Six different essays due, and another four pieces of creative writing, but you know I took 24 hours off to watch the new Shadow and Bone Series on Netflix.
I’ve had so many Instagram messages since the series launched, asking whether you should read the books first. There’s no simple answer to this, no, you don’t need to have read them, but the series is very heavy in information – there’s a lot to be delivered in a short time. It’s possible you’d find it easier to keep up if you’d made a start on the books. But it’s not necessary, and I imagine if you watched the series first it would be nice to have the books to read while we wait for the next season.
The series covers the events of the first book from the Shadow and Bone Trilogy, and has a prequel storyline for some of the characters from Six of Crows. In an ideal world you’d read all the Shadow and Bone books and Six of Crows before watching the series, but you’d only spoil the plot of book one by watching the series first.
So starting with the good! I think the casting for this series is GREAT, Kaz and Jesper look exactly as I imagined them, the actors playing Alina and Mal do a great job bringing some fairly vanilla characters to life. I’m pleased to see an accurately diverse cast, although I’m disappointed about the lack of diversity in the crew – particularly with the stunt doubles. There’s clearly work to be done here and I hope this is something they address moving forward.
I loved the cinematography, I enjoyed the dark moody edge the shots carried, and crumbs there are some seriously beautiful settings in this series. I also really enjoyed the moments of lightness and humour snuck in, mostly via Jesper and Milo the goat! The scenes of our Crows crossing The Fold were a nice surprise, something new for fans of the books and it was funny seeing these characters react to the situation.
It’s definitely a bingeable series, and a well executed fantasy series. I enjoyed watching it and definitely found myself getting swept up into it. That being said there are some issues…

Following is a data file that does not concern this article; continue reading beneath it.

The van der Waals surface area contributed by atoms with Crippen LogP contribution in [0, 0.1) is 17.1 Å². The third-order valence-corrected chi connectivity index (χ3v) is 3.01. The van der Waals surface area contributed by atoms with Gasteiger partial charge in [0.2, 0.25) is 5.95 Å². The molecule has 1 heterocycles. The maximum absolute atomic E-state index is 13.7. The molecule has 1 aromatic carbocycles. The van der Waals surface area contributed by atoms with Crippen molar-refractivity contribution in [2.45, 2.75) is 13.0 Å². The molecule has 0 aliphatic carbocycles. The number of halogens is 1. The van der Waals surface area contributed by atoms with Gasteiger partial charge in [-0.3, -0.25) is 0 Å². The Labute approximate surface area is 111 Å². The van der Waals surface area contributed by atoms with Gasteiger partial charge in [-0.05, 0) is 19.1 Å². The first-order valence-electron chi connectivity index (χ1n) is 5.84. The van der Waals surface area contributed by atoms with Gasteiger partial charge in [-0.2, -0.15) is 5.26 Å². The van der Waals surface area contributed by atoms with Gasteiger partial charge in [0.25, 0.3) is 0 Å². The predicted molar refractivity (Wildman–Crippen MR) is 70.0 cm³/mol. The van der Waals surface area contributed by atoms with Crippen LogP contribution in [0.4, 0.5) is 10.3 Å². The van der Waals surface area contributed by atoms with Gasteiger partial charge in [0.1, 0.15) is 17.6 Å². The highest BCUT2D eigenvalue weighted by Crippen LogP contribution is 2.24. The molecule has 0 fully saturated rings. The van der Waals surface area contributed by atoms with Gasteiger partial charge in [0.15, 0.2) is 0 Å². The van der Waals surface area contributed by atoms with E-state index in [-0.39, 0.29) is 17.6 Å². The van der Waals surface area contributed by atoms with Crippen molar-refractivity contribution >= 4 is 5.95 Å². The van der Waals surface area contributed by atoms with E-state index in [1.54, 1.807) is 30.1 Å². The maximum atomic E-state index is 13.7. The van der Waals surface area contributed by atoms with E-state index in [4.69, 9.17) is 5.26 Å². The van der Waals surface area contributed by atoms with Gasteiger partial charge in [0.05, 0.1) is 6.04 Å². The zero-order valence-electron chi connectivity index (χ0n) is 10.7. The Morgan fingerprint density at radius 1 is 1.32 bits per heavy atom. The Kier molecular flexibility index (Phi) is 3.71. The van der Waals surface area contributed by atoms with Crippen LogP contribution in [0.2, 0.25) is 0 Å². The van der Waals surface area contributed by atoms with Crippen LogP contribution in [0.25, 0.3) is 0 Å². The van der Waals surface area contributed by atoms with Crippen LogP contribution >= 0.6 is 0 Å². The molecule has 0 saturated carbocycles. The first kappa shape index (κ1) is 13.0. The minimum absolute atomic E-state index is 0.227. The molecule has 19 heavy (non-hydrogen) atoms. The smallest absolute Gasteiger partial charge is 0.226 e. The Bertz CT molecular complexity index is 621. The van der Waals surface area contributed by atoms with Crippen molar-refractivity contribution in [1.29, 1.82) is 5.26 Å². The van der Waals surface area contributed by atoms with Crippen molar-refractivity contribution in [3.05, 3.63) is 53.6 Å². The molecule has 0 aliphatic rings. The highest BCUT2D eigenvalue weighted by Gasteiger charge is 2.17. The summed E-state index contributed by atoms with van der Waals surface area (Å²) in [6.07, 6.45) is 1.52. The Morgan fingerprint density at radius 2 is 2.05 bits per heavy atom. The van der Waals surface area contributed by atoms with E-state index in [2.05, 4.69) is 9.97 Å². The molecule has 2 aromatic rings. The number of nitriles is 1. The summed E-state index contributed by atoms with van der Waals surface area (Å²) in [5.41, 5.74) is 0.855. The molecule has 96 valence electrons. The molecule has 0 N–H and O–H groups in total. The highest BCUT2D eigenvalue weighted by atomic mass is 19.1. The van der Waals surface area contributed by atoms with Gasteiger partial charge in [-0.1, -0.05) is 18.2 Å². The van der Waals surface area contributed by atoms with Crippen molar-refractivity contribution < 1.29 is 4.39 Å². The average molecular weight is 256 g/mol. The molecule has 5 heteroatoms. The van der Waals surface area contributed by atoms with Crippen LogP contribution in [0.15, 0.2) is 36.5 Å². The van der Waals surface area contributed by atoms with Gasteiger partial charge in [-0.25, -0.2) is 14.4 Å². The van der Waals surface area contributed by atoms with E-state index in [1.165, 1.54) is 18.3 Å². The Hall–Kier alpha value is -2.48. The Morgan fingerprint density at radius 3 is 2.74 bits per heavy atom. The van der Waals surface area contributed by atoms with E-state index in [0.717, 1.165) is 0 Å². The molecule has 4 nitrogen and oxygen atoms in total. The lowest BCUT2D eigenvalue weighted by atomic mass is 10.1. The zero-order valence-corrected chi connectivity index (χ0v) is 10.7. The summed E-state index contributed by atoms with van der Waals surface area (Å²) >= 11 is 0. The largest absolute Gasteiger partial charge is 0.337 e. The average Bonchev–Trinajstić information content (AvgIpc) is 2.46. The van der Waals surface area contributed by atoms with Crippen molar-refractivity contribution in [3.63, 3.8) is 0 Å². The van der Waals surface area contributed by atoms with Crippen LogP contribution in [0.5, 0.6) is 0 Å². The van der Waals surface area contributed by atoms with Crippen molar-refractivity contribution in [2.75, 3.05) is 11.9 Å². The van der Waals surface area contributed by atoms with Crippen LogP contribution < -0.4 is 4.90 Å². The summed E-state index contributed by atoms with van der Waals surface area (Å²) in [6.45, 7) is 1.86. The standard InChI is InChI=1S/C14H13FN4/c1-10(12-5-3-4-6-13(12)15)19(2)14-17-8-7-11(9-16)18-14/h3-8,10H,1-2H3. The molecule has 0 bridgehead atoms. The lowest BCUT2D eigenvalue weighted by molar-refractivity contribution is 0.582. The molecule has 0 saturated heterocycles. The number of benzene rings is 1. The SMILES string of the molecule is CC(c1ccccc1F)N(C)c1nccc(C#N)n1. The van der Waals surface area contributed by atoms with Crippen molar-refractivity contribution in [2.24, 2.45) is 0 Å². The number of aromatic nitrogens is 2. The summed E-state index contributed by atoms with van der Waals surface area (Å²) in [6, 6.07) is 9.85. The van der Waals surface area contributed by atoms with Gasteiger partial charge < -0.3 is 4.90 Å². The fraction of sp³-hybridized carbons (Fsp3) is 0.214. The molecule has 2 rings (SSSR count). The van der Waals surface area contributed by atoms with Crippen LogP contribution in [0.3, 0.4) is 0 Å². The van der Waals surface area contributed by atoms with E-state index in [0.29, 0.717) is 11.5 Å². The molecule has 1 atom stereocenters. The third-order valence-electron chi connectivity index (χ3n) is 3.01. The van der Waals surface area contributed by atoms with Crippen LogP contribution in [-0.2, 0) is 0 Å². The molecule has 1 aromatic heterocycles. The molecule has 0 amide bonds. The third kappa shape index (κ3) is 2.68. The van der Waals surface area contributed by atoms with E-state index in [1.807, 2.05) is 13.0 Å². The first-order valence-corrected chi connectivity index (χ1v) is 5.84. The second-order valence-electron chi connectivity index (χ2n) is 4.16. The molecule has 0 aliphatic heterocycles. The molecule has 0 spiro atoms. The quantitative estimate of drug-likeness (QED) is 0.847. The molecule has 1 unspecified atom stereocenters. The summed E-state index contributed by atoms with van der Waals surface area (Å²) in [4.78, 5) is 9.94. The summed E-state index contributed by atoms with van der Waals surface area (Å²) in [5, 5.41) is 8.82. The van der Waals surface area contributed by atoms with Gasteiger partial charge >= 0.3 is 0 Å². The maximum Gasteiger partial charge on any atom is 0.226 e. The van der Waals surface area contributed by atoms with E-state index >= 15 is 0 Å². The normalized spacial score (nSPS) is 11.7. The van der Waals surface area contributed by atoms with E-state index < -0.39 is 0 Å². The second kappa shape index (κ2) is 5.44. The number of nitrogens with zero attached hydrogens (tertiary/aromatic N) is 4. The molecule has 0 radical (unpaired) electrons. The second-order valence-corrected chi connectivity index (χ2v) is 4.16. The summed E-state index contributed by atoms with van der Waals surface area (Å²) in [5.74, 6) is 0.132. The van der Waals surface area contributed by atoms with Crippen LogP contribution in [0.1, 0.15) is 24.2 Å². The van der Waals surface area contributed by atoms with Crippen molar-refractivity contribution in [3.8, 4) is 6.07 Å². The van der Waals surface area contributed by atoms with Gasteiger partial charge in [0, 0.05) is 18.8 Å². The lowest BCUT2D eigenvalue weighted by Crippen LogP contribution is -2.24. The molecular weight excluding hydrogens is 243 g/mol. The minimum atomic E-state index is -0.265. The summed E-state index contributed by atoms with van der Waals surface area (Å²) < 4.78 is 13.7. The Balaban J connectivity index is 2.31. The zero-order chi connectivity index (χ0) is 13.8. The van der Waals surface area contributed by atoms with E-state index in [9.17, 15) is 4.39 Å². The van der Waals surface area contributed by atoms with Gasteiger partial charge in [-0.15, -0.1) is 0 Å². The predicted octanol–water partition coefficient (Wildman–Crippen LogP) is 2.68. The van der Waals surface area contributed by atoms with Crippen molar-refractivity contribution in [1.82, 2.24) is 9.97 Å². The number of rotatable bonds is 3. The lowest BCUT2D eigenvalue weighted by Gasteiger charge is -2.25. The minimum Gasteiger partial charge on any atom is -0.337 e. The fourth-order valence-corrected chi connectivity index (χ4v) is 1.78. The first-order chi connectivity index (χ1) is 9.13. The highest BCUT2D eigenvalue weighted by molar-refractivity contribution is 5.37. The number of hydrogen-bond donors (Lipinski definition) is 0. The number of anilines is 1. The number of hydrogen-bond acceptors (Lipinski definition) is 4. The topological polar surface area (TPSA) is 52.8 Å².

Firstly, I’m not sure merging Shadow and Bone with the Six of Crows prequel really worked. I understand the instinct, of all the books Shadow and Bone is arguably the weakest, and the Six of Crows cast is beloved. But instead of adding interest, I think this weakened the characterisation of everyone. There are so many characters to familiarise yourself with out the gate and the Six of Crows team aren’t getting enough screen time to really show off their personalities. The result is an overwhelmingly large cast that you never really get to know. This is particularly true of Nina and Matthias who have such little screen time it hardly feels worth it.
The other issue with this that by cramming two stories into one series, they’ve lost valuable world building time. I’ve read the books so was able to keep up, but my boyfriend who hasn’t was lost at times, and we’d stop after each episode for me to explain things further. I think if they’d stuck to one book they would have been able to more authentically build the world, explain the magic systems and beliefs, it just would have felt more immersive and less confusing.
I know that sounds like a mixed bag but ultimately I really enjoyed it. It’s not going to be for everyone, I’m a little confused by the reviews saying ‘it doesn’t live up to Game of Thrones’ – you’ll definitely be disappointed if that’s what you’re hoping for. It’s a great entry level fantasy, and definitely doesn’t feel too teen oriented. Since I found the Shadow and Bone trilogy to be the weakest of the Grishaverse books I was pleasantly surprised by how immersive this was, and I’d definitely recommend it to fantasy fans.
The main thing I learned was that I was definitely pronouncing all the names wrong. I definitely wasn’t saying Greeeeesha, and excuse me Genya starts with a G not a J!